Public Library of Science. (2009, November 2). First National Zinc Campaign For Childhood Diarrhea Increases Awareness, But Use Lags Behind. ScienceDaily. Retrieved November 22, 2014 from www.sciencedaily.com/releases/2009/11/091102204431.htm
Public Library of Science. "First National Zinc Campaign For Childhood Diarrhea Increases Awareness, But Use Lags Behind." ScienceDaily. www.sciencedaily.com/releases/2009/11/091102204431.htm (accessed November 22, 2014).

Share This


More From ScienceDaily



More Health & Medicine News

Saturday, November 22, 2014

Featured Research

from universities, journals, and other organizations


Featured Videos

from AP, Reuters, AFP, and other news services

WFP: Ebola Risks Heightened Among Women Throughout Africa

WFP: Ebola Risks Heightened Among Women Throughout Africa

AFP (Nov. 21, 2014) Having children has always been a frightening prospect in Sierra Leone, the world's most dangerous place to give birth, but Ebola has presented an alarming new threat for expectant mothers. Duration: 00:37 Video provided by AFP
Powered by NewsLook.com
Could Your Genes Be The Reason You're Single?

Could Your Genes Be The Reason You're Single?

Newsy (Nov. 21, 2014) Researchers in Beijing discovered a gene called 5-HTA1, and carriers are reportedly 20 percent more likely to be single. Video provided by Newsy
Powered by NewsLook.com
Milestone Birthdays Can Bring Existential Crisis, Study Says

Milestone Birthdays Can Bring Existential Crisis, Study Says

Newsy (Nov. 21, 2014) Researchers find that as people approach new decades in their lives they make bigger life decisions. Video provided by Newsy
Powered by NewsLook.com
Ebola: Life Without School in Guinea

Ebola: Life Without School in Guinea

AFP (Nov. 21, 2014) Following the closure of schools and universities in Guinea because of the Ebola virus, students look for temporary work or gather in makeshift classrooms to catch up on their syllabus. Duration: 02:14 Video provided by AFP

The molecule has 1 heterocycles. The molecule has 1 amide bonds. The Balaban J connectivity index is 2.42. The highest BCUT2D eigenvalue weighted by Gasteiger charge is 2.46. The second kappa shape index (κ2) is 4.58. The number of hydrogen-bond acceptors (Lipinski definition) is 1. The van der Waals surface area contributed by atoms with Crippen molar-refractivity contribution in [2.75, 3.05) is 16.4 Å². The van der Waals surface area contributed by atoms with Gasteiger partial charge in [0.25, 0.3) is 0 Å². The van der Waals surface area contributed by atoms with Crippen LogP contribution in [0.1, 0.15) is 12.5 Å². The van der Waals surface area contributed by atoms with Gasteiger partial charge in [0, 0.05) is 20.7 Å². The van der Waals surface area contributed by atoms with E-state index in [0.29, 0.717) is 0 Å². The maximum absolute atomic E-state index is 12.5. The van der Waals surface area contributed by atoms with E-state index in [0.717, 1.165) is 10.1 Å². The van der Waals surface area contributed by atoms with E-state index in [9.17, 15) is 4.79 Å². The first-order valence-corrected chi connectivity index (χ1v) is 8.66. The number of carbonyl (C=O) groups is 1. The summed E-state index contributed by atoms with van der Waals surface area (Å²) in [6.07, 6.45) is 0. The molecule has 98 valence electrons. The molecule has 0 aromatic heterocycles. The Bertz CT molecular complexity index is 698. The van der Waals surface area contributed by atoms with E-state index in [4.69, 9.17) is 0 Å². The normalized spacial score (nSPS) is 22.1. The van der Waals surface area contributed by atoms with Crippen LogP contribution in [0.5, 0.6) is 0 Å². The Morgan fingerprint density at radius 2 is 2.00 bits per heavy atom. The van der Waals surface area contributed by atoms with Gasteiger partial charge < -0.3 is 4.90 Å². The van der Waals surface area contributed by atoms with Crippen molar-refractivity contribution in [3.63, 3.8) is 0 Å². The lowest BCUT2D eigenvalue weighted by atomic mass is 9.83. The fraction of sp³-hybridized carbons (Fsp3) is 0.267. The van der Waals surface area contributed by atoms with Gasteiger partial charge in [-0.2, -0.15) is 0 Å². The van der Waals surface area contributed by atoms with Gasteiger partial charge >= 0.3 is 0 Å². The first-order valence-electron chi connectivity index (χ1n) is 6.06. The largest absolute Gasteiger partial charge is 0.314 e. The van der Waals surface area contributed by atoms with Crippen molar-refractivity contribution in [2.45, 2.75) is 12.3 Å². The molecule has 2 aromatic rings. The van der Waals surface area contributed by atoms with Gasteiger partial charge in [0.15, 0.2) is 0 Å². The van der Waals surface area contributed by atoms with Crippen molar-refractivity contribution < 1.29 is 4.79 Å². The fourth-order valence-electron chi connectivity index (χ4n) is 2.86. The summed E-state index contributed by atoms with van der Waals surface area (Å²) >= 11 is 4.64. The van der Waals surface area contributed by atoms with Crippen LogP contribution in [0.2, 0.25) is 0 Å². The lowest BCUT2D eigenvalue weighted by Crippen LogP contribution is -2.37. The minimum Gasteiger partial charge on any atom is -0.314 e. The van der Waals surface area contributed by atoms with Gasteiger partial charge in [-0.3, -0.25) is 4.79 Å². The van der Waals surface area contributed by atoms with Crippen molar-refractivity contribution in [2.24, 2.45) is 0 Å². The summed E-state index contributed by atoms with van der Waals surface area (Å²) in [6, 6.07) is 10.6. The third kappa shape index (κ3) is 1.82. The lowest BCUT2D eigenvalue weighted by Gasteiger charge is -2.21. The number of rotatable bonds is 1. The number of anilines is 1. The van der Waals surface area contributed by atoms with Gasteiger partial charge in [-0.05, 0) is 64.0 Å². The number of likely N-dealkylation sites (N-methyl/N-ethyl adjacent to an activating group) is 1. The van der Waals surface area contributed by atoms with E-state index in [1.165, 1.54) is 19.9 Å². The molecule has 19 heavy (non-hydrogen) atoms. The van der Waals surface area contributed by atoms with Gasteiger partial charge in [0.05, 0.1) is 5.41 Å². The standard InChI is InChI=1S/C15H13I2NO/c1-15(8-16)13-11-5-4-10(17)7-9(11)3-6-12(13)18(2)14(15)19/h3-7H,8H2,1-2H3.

Powered by NewsLook.com

Search ScienceDaily

Number of stories in archives: 140,361

Find with keyword(s):
Enter a keyword or phrase to search ScienceDaily for related topics and research stories.

Save/Print:
Share:

Breaking News:

Strange & Offbeat Stories


Health & Medicine

Mind & Brain

Living & Well

In Other News

... from NewsDaily.com

Science News

Health News

Environment News

Technology News



Save/Print:
Share:

Free Subscriptions


Get the latest science news with ScienceDaily's free email newsletters, updated daily and weekly. Or view hourly updated newsfeeds in your RSS reader:

Get Social & Mobile


Keep up to date with the latest news from ScienceDaily via social networks and mobile apps:

Have Feedback?


Tell us what you think of ScienceDaily -- we welcome both positive and negative comments. Have any problems using the site? Questions?
Mobile: iPhone Android Web
Follow: Facebook Twitter Google+
Subscribe: RSS Feeds Email Newsletters
Latest Headlines Health & Medicine Mind & Brain Space & Time Matter & Energy Computers & Math Plants & Animals Earth & Climate Fossils & Ruins